Why is the Amazon share price sliding?
Shares in the technology giant have fallen 14% in the last 6 months, continuing to trend down today.
Shares in US ecommerce giant Amazon.com (NASDAQ: AMZN) have slid 9% to US$2,631.99 in after-hours trading on Wall Street, a result which if matched in normal market trading hours on Friday will wipe out more than US$132 billion from the company's market value.
What is weighing on the Amazon stock price?
Even though Amazon shares rose 4.6% in normal trading hours on Thursday amid a rebound in technology stocks, the post-close slide came after the company announced its first quarterly loss since 2015 as sales slowed and costs rose.
The tech giant said revenues in the March quarter grew just 7% to $116.4 billion, compared to a 44% jump in the same period last year. It reported a net loss of $3.8 billion for the quarter compared with a profit of $8.1 billion for the same period a year ago.
The biggest share of the blame for the loss was attributed to the company's investment in upcoming electric vehicle maker Rivian. Rivian shares lost over half their value in the first quarter of 2022, forcing Amazon to take a $7.6 billion hit on its nearly 20% stake in the EV company.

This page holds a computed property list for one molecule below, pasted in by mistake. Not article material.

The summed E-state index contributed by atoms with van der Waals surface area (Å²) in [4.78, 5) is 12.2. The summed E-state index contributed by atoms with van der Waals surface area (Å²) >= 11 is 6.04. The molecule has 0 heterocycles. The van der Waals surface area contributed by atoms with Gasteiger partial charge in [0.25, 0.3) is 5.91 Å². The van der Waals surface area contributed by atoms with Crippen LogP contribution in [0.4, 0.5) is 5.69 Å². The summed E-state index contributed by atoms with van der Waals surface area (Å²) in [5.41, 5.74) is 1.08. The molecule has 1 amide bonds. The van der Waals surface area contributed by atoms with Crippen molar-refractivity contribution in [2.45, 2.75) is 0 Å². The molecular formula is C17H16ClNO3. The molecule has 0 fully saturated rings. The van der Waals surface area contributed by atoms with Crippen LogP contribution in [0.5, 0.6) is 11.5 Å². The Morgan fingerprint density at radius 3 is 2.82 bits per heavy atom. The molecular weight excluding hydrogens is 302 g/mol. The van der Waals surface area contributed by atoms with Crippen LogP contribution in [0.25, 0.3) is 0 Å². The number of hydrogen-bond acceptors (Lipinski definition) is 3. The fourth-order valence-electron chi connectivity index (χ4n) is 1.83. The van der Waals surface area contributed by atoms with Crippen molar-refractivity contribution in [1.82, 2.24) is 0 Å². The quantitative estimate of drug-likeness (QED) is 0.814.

Rivian, a key rival of Tesla (NASDAQ: TSLA) last month said it expects to produce just 25,000 electric trucks and SUVs this year, half of the number forecast to investors last year as part of its IPO roadshow, as it battles through global supply chain constraints and internal production snags.
But the world's biggest retail platform is also seeing sluggishness in its core businesses, with the March quarter seeing the slowest quarterly revenue growth since 2001.
Amazon was one of the biggest winners of the pandemic, recording huge jumps in sales as consumers moved to shopping online and businesses turned to its cloud computing unit, Amazon Web Services (AWS), to manage their operations.
At the same time, Australian rival Kogan (KGN) is down more than 13% at the time of writing, also off weakening demand for its products following a COVID-19 surge.
The downside for both online retailers is that as vaccination rates increase, consumers are heading back to stores in person. Surveys have indicated in-store shopping has jumped while online sales are on the decline.
Amazon is simultaneously facing cost pressure as its US employees push to unionise and negotiate higher wages and benefits.
Other recent challenges include rising inflation, higher fuel costs, global supply chain constraints and the ongoing pandemic. To offset some of the costs, Amazon this month hiked prices for its US sellers by 5%. Last quarter, Amazon lifted prices for its Prime membership for the first time in 4 years.
"The pandemic and subsequent war in Ukraine have brought unusual growth and challenges," Amazon CEO Andy Jassy said in a statement, adding that the company is focused on offsetting costs in its fulfilment network with staffing and warehousing capacity now at normal levels.
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